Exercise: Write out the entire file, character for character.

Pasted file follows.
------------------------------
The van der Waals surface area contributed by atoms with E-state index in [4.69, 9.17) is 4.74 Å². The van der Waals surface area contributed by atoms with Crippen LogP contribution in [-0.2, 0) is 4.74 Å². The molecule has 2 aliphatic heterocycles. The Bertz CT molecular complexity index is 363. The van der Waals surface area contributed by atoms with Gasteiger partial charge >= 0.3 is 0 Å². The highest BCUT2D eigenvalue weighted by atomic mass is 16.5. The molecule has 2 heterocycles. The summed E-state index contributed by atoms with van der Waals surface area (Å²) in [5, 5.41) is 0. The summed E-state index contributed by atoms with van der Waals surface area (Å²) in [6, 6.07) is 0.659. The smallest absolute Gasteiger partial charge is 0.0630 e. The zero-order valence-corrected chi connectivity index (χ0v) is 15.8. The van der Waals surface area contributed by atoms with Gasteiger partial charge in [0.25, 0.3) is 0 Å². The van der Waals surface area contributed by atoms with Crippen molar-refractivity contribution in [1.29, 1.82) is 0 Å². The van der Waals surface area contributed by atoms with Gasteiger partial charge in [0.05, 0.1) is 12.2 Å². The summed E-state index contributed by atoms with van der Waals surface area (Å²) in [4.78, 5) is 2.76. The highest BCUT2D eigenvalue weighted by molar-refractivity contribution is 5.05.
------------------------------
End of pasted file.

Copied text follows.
The van der Waals surface area contributed by atoms with E-state index in [4.69, 9.17) is 4.74 Å². The van der Waals surface area contributed by atoms with Crippen LogP contribution in [-0.2, 0) is 4.74 Å². The molecule has 2 aliphatic heterocycles. The Bertz CT molecular complexity index is 363. The van der Waals surface area contributed by atoms with Gasteiger partial charge >= 0.3 is 0 Å². The highest BCUT2D eigenvalue weighted by atomic mass is 16.5. The molecule has 2 heterocycles. The summed E-state index contributed by atoms with van der Waals surface area (Å²) in [5, 5.41) is 0. The summed E-state index contributed by atoms with van der Waals surface area (Å²) in [6, 6.07) is 0.659. The smallest absolute Gasteiger partial charge is 0.0630 e. The zero-order valence-corrected chi connectivity index (χ0v) is 15.8. The van der Waals surface area contributed by atoms with Gasteiger partial charge in [0.25, 0.3) is 0 Å². The van der Waals surface area contributed by atoms with Crippen molar-refractivity contribution in [1.29, 1.82) is 0 Å². The van der Waals surface area contributed by atoms with Gasteiger partial charge in [0.05, 0.1) is 12.2 Å². The summed E-state index contributed by atoms with van der Waals surface area (Å²) in [4.78, 5) is 2.76. The highest BCUT2D eigenvalue weighted by molar-refractivity contribution is 5.05.